Chamber Music Concert of the Graduates of the Fryderyk Chopin University of Music in Warsaw Filharmonia Narodowa

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As a matter of fact, such concerts make no claim to lengthy notes. An attempt to define the repertoire, its profile, selection, and variety would be akin to predicting the future, which would be a vain endeavour. And more than ten months before the end of the academic year it seems simply impossible. Whatever the case, the idea behind the concert is summed up in its very title. This suffices to show us how an invitation to the hospitable premises of the Warsaw Philharmonic is a kind of ennoblement and a reward, a distinction for the best graduates of a university that can boast a whole host of alumni that have gone on to be world-famous artists. After all, the Fryderyk Chopin University of Music is “Poland’s oldest and largest music university”. The University authorities feel the weight of responsibility that rests on their shoulders – on the official website of the institution they clearly emphasise that they also take responsibility for the future of their graduates. A concert of this kind, organised in collaboration with the most important musical institutions in the country, is the best testimony to this.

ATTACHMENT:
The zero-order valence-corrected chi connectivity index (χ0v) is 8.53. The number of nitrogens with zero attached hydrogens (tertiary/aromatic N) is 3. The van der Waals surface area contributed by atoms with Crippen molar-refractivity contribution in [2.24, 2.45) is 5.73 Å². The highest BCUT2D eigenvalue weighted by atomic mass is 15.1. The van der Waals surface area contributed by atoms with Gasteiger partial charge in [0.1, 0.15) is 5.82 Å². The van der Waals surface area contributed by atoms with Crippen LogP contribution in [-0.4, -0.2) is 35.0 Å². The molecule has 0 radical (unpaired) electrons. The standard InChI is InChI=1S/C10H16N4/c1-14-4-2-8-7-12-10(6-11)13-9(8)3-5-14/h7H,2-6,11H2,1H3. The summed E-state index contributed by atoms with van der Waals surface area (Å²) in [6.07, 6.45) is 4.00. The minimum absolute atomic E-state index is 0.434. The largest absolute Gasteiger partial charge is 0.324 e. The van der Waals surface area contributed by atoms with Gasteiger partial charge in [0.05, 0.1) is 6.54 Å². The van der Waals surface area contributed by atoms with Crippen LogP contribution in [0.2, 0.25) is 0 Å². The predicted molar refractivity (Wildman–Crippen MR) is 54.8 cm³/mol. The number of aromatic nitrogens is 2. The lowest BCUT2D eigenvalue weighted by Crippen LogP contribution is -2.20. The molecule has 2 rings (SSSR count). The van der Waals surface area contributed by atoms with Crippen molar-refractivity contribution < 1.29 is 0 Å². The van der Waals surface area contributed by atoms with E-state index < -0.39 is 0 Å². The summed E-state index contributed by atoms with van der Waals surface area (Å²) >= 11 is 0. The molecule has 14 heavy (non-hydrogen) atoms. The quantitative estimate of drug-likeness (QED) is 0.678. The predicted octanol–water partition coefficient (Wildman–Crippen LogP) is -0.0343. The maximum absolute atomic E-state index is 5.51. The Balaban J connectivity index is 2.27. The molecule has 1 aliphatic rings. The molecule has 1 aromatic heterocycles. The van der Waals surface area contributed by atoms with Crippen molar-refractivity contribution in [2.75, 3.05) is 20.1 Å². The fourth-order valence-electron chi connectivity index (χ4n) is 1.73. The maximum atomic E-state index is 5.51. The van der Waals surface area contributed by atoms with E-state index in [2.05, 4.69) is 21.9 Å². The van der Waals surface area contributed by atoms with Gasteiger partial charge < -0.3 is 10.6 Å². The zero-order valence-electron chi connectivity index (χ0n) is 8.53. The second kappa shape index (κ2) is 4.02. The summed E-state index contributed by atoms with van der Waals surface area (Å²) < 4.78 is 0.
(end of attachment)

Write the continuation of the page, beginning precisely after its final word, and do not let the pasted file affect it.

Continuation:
Last season, instrumentalists and singers, representatives of the largest faculties of the Fryderyk Chopin University of Music, performed at the Warsaw Philharmonic. The Department of Instrumental Studies has approximately 450 students. It is from its graduates that the heirs to the current ensembles of the Warsaw Philharmonic will be recruited. The Department of Vocal and Acting Studies inevitably focuses on collaboration with musical theatres and the National Opera, although the wide variety of vocal and vocal-instrumental music successfully encompasses all genres that can be heard in the Chamber Music and Concert Halls of the Warsaw Philharmonic. The dozen or so people who will have the chance to take part in the graduates’ concert will certainly include this fact in their official bios. After all, it is a very meaningful caesura – on the one hand, it symbolises the end of their lives as students, while on the other, it marks a rite of passage to a mature professional path, with all its real and serious challenges. Let us hope that these challenges – ones that are key to their future success – turn out to be truly positive experiences. After all, this is a solemn moment in their lives – it is worth spicing it up with a smidgeon of optimism.